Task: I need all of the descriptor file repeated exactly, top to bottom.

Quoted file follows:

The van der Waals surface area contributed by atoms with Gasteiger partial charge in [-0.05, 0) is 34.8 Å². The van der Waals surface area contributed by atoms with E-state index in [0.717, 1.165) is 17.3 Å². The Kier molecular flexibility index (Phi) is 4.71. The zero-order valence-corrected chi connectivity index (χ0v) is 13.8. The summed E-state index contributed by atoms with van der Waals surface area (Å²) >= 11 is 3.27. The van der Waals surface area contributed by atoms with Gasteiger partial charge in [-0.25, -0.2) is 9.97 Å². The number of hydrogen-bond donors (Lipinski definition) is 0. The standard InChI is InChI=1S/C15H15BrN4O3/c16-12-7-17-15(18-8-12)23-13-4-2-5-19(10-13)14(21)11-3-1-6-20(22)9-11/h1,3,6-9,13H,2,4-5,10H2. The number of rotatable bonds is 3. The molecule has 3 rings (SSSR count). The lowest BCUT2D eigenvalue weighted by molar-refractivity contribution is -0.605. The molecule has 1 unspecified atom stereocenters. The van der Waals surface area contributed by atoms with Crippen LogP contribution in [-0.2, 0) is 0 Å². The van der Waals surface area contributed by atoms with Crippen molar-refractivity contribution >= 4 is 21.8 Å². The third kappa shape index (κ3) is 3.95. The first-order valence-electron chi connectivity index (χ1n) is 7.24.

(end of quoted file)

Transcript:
The van der Waals surface area contributed by atoms with Gasteiger partial charge in [-0.05, 0) is 34.8 Å². The van der Waals surface area contributed by atoms with E-state index in [0.717, 1.165) is 17.3 Å². The Kier molecular flexibility index (Phi) is 4.71. The zero-order valence-corrected chi connectivity index (χ0v) is 13.8. The summed E-state index contributed by atoms with van der Waals surface area (Å²) >= 11 is 3.27. The van der Waals surface area contributed by atoms with Gasteiger partial charge in [-0.25, -0.2) is 9.97 Å². The number of hydrogen-bond donors (Lipinski definition) is 0. The standard InChI is InChI=1S/C15H15BrN4O3/c16-12-7-17-15(18-8-12)23-13-4-2-5-19(10-13)14(21)11-3-1-6-20(22)9-11/h1,3,6-9,13H,2,4-5,10H2. The number of rotatable bonds is 3. The molecule has 3 rings (SSSR count). The lowest BCUT2D eigenvalue weighted by molar-refractivity contribution is -0.605. The molecule has 1 unspecified atom stereocenters. The van der Waals surface area contributed by atoms with Crippen LogP contribution in [-0.2, 0) is 0 Å². The van der Waals surface area contributed by atoms with Crippen molar-refractivity contribution >= 4 is 21.8 Å². The third kappa shape index (κ3) is 3.95. The first-order valence-electron chi connectivity index (χ1n) is 7.24.